Marco Andretti, No. 27 Andretti Autosport Honda

  • 2014: 9th Place, Best Finish 2nd, Best Start 5th, 2 Podiums, 2 Top-5, 9 Top-10, 23 Laps Led, 12.4 Avg. Start, 12.2 Avg. Finish
  • 2015: 9th Place, Best Finish 2nd, Best Start 3rd, 2 Podiums, 4 Top-5, 11 Top-10, 60 Laps Led, 11.5 Avg. Start, 9.1 Avg. Finish

It was a dependable, quiet but usually consistent season from Marco Andretti, who up until the final quarter of the season had actually been his father’s most reliable finisher.

Andretti didn’t necessarily have a ton of standout drives but he was usually there or thereabouts, and by the end of the day he was often at the low ends of the top-10, which earlier this year given the at-times troublesome Honda aero kit package on road and street courses was more of an accomplishment than you’d think. Three top-10 results in the first four races was proof positive of that.

As ever Andretti excelled most on the big ovals. Sixth at the Indianapolis 500 was as good as was possible given the lack of top-end speed; similarly, he probably could have emerged at the head of the field at Fontana, ending third when all was said and done.

His best result was second in the rain at Detroit race one, although coming second to teammate Carlos Munoz had to sting a little bit. Andretti had driven well that race, and was unfortunate not to be rewarded with his first win in four years.

The thing that would have been his standout stat of the year, finishing every lap, game unglued with an odd accident on home soil in Pocono. It was a shame to see because Andretti was typically good, if not great, for yet another season.

IndyCar 2015 Driver Review: Tony Kanaan

Tony Kanaan
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MotorSportsTalk continues its run through the driver-by-driver lineup in the Verizon IndyCar Series, after the 2015 season, with eighth-placed Tony Kanaan.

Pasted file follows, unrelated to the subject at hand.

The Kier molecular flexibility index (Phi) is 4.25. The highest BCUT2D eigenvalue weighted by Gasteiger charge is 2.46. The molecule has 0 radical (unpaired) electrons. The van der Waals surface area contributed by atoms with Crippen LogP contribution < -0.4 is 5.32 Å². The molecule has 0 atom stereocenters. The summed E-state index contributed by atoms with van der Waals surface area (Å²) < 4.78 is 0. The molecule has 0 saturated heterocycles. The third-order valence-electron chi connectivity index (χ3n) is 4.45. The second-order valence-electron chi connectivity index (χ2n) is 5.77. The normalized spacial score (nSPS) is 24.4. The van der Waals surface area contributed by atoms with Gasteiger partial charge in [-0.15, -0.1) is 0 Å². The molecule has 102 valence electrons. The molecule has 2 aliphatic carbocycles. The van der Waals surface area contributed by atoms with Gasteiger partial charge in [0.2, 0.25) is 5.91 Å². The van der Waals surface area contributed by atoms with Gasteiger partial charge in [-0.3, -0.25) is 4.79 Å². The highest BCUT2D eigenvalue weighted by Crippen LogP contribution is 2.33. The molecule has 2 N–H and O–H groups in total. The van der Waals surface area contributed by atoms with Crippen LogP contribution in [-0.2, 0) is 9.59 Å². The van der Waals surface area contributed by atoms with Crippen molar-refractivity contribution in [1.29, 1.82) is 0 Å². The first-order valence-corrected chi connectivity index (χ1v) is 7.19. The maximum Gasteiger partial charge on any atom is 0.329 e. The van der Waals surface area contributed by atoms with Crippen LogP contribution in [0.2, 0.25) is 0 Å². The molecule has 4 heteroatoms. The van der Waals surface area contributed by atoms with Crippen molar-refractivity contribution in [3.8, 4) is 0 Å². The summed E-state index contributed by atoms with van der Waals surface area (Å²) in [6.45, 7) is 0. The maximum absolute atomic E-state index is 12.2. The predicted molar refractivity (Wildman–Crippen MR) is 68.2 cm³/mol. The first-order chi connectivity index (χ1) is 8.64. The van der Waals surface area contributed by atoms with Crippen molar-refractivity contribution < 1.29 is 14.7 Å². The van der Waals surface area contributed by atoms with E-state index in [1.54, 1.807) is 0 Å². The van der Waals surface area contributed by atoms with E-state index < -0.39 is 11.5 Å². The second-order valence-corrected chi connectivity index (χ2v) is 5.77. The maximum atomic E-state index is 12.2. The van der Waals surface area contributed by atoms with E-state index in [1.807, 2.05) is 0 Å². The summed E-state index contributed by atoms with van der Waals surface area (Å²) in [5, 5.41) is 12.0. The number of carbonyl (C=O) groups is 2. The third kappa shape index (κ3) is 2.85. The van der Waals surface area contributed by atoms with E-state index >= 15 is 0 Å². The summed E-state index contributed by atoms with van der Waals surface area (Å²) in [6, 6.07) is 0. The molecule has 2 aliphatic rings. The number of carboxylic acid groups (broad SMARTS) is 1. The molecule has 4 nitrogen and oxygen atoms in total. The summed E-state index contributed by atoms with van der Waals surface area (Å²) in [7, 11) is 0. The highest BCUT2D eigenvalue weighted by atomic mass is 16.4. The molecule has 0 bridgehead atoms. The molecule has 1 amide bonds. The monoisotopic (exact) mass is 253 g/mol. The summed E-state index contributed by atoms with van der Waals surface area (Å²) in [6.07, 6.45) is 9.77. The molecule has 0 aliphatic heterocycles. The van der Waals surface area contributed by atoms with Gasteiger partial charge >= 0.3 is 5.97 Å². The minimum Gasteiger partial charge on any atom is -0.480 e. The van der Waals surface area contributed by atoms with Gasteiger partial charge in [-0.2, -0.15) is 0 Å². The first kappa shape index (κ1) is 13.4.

Tony Kanaan, No. 10 Chip Ganassi Racing Chevrolet

  • 2014: 7th Place, 1 Win, Best Start 2nd, 6 Podiums, 6 Top-5, 12 Top-10, 407 Laps Led, 9.2 Avg. Start, 9.3 Avg. Finish
  • 2015: 8th Place, Best Finish 2nd, Best Start 2nd, 3 Podiums, 6 Top-5, 10 Top-10, 213 Laps Led, 7.6 Avg Start, 9.9 Avg. Finish

You have to give TK credit. Armed with one of the best cars on the grid, Kanaan has certainly raised his game the last two years, and probably hasn’t received enough credit or enough results for some of his drives he’s put in since joining Chip Ganassi Racing after the 2013 season.

The 2015 season was no exception. All 10 of his top-10 finishes were between second and seventh, so there were plenty of times he was in win and podium contention. The other area where he improved was his qualifying. Kanaan only had two starts outside the top-12 all season, one of which occurred at Detroit race two, where the grid was set by points following a rain cancellation. Detroit was pretty much the only weekend where Kanaan didn’t figure into qualifying or the race. Blame the Taylor Swift-inspired Big Machine Records livery for that one if you want.

Accidents at the Indianapolis 500 and Pocono were costly retirements as Kanaan definitely had a shot to win both those races. But realistically you couldn’t find many other faults. Losing a sure win at Iowa due to a mechanical issue was a gutting blow. He was also unlucky to come up just shy at Fontana, and may have prevailed in a last-lap shootout.

More often that not however, Kanaan was firmly on top of his game, and reliably on par with his championship-winning teammate Scott Dixon, which was all you could ask for. It’s fitting the two of them opened the year as part of the winning lineup in the Rolex 24 at Daytona, with Kanaan then helping out matters by finishing ahead of Juan Pablo Montoya at Sonoma, to ensure Dixon had enough points to win the title on countback.